April 29, 1999 - Mage Publishers: Iran RPCV Jerome W. Clinton translates the story of Rostam and Esfandiyar

Peace Corps Online: Directory: Iran: Peace Corps Iran : The Peace Corps in Iran: April 29, 1999 - Mage Publishers: Iran RPCV Jerome W. Clinton translates the story of Rostam and Esfandiyar

By Admin1 (admin) on Tuesday, March 18, 2003 - 2:41 pm: Edit Post

Iran RPCV Jerome W. Clinton translates the story of Rostam and Esfandiyar

Iran RPCV Jerome W. Clinton translates the story of Rostam and Esfandiyar

In this story, Esfandiyar, the designated heir to the throne of Iran, has just returned in triumph from his campaign against the shah of Turan. He has slain Arjasp, Iran's greatest enemy, captured his family and treasury, and liberated his own sisters from their captivity. He expects that his father, Goshtasp, will now abdicate the throne of Iran in his favor as he had sworn to. Goshtasp, however, is not yet ready to honor his promise. Instead he sets his son yet another task as a condition of his abdication. He must bring Iran's greatest hero, Rostam, back to the court in chains. Rostam has neither come to the court of Iran to honor Goshtasp, nor has he sent him a letter declaring his loyalty. Esfandiyar recognizes this is simply a means to put his own life at risk, and says as much. Yet he cannot refuse his father's command.

The story of Rostam and Esfandiyar displays a surprisingly modern skepticism about the values we associate with Ferdowsi's epic. It expresses a profound ambivalence about the demands of heroism, and is sharply critical of a monarch who exploits the courage and loyalty of his heroes to further his own selfish ends.

Coleman Barks, translator of The Essential Rumi:"Jerome Clinton with his lively and supple blank verse line continues to lift Ferdowsi out of the 10th and 11th centuries and beautifully into the present."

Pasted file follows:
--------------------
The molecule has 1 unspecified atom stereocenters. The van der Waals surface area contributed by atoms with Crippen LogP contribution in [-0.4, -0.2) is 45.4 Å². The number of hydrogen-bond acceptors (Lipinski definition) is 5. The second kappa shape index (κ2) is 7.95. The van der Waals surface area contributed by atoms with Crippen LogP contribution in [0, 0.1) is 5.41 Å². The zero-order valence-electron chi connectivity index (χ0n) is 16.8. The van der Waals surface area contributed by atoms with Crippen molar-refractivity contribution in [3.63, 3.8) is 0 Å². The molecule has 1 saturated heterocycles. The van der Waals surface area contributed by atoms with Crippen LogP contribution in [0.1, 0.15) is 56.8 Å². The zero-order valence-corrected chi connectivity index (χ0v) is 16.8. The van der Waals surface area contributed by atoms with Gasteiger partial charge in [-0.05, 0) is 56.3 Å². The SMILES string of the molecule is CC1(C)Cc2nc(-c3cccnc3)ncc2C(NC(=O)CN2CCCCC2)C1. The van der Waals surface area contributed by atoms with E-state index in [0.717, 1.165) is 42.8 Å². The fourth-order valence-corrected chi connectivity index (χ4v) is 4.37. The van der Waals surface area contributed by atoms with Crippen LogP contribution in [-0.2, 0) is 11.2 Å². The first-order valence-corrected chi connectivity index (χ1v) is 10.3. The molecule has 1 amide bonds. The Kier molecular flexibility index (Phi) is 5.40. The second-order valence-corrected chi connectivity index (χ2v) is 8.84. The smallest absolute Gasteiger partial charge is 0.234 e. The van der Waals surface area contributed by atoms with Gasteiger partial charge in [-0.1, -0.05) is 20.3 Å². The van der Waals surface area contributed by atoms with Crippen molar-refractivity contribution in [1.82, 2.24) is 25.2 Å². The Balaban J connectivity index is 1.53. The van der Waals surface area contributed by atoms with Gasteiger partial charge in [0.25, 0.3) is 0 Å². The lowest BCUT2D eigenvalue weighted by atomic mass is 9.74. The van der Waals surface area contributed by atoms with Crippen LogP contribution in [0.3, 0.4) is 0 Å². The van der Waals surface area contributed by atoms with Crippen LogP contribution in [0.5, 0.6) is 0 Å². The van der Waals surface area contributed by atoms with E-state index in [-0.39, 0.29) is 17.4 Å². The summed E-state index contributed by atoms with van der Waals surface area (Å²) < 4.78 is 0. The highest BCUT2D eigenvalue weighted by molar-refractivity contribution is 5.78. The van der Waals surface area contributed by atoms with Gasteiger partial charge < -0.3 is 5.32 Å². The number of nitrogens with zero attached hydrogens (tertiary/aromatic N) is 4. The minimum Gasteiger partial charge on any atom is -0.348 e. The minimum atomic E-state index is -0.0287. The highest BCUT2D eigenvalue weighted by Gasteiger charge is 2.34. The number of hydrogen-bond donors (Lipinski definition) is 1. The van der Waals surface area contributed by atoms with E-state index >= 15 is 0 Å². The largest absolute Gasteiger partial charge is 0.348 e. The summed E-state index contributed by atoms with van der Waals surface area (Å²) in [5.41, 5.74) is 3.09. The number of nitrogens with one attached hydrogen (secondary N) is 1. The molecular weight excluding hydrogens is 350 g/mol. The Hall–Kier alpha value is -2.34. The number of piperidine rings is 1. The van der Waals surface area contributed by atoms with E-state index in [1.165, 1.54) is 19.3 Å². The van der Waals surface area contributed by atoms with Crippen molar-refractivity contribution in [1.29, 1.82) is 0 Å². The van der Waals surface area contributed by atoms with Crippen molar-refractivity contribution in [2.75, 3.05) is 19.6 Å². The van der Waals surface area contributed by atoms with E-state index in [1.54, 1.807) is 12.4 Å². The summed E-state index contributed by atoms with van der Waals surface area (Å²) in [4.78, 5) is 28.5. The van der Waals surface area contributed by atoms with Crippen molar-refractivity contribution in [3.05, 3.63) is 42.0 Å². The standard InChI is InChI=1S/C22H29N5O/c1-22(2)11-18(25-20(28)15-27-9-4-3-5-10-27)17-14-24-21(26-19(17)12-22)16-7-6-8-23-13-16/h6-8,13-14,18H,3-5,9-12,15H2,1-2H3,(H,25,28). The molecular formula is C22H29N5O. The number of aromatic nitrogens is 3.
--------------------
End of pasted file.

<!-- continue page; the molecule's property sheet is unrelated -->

Charles Melville, Univ. of Cambridge: "The story of Rostam and Esfandiyar tells a tale as old as Iran, of heroic action, ambition, pride, and the impossibility of breaking free from the wheeling spheres of Destiny. Clinton's translation of a difficult text is skillful, elegant, sensitive and exciting, and maintains the tension up to its unavoidable climax. It is quickly evident that we are in the presence of a great work of literature, admirably recreated for the modern English-speaking reader."
Table of Contents


The Family of Goshtâsp

The Family of Rostam


In the Dragon's Claws

Further Reading

Prologue (1­16)
Now is the time to drink delicious wine,
When fragrant scents float from the river's bank.
The earth is teeming and the heavens thunder.
Happy the man who cheers his heart with drink,
Who's rich in coins, and dainty foods, and well-
Filled cups; with sheep to slaughter for his guests.
I've none of these. Good luck to him who has.
May he be generous to those in need.
The garden's filled with roses; hyacinths
And tulips cover all the mountain slopes.
The nightingale laments throughout the glade
While the rosebud preens herself at his distress.
Since clouds are sending down their wind and rain,
I wonder why narcissus is so sad?
The nightingale wakes through the darkest night.
He laughs at wind and rain that set the rose
To trembling in fear. Snug in his perch
Within the rose, he sings his song. Meanwhile
The cloud roars like a lion, as though he were
The lover, not the rose. Winds tear his robe
To shreds. Fires flash within the thunderhead,
Fierce proofs of heaven's passion for the earth-
A love it offers here before the sun.
Who understands the nightingale's complaint?
Beneath the rose, what is it he laments?
Come, listen closely just at dawn, and hear
Him sing in Pahlavi* the tale of how
Esfandiyâr was slain by brave Rostam,
Whose only memory of him is grief.
Like the roars of evening thunder, Rostam's cries
Will pierce the lion's ears and rend his heart.
About the Author

FERDOWSI was born in Khorasan in a village near Tus, in 940. His great epic the Shahnameh, to which he devoted most of his adult life, was originally composed for the Samanid princes of Khorasan, who were the chief instigators of the revival of Persian cultural traditions after the Arab conquest of the seventh century. During Ferdowsi's lifetime this dynasty was conquered by the Ghaznavid Turks, and there are various stories in medieval texts describing the lack of interest shown by the new ruler of Khorasan, Mahmud of Ghazni, in Ferdowsi and his lifework. Ferdowsi is said to have died around 1020 in poverty and embittered by royal neglect, though confident of his and his poem's ultimate fame.